July 12th, Yes Trek Day 2



I phoned Chris from my hotel, asked for Yann and when I heard "hello?" in his moving mellow baritone, I sang:


you can feel it coming

in the morning light

and you know the feeling's

gonna make you feel all right

all you've got to do is

hold out your hand

--Chris Squire


And I would be right over. I arrived, was buzzed up and given the formal tour of the Emery facility. Soon I was privileged to be standing in another Yesfan's computing space graced with an image of the X-Files motif on the desktop. I was shown the contents of the box sent by Giotto Lady Kathy, a care package of trail mixes and exotic cookie and cracker thingies, seeds, mints, road musics and a kind letter of enclosure featuring a photo. We would later show her picture to all interested parties: Bill Maddock, Jeff Blanks, Derek, all at Wendy's, gas station attendants, turnpike fee collectors, etc.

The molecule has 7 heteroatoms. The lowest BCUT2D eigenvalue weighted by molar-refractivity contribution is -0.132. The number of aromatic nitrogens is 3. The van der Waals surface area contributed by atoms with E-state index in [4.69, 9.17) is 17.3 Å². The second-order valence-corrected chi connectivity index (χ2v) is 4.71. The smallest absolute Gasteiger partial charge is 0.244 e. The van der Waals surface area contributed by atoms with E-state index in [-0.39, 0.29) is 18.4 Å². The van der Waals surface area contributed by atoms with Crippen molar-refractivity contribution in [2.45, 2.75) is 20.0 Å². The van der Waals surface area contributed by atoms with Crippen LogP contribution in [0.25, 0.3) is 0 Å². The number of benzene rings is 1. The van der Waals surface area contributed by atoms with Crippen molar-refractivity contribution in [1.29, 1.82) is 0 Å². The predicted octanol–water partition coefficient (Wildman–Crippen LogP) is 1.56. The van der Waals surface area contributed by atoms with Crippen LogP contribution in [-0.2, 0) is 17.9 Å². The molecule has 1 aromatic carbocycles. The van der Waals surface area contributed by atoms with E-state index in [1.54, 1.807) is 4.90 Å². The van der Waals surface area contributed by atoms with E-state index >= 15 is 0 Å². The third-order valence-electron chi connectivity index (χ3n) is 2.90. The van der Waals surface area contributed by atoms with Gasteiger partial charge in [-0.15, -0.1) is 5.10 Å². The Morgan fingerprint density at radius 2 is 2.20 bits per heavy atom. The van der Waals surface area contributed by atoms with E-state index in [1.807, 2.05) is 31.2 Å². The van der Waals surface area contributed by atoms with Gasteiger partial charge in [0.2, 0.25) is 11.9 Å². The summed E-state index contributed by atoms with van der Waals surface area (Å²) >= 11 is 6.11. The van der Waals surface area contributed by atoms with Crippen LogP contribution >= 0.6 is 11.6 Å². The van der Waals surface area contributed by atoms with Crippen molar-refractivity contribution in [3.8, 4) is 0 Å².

We loaded up the van, had Chris' roomie snap a photo, and passed through the high-police-presence lanes of Christopher's Columbus. We watched for a camera shop, because I wanted slide film in 36 exposures, stopped for ice and beverages for the cooler. The ice man promised we would be passing a K-Mart soon and Chris and I were pleased to present to Yann an important American-flavored experience of consumerism run rampant. I shouldn't complain -- they did have my film. In the nearby music section they didn't have a bin for New Age CD's, though. I had been hoping to happen upon L'Apocalypse Des Animaux, or some other Vangelis CD not yet in my possession. I wondered if I should let Yann purchase my film along with his, as he was offering, because it seemed far too generous a gesture to just accept without a fight. But I let it go and thanked him for the capacious act of kindness, hoping to be able to make it up to him on the road ahead.


the road ahead can take us anywhere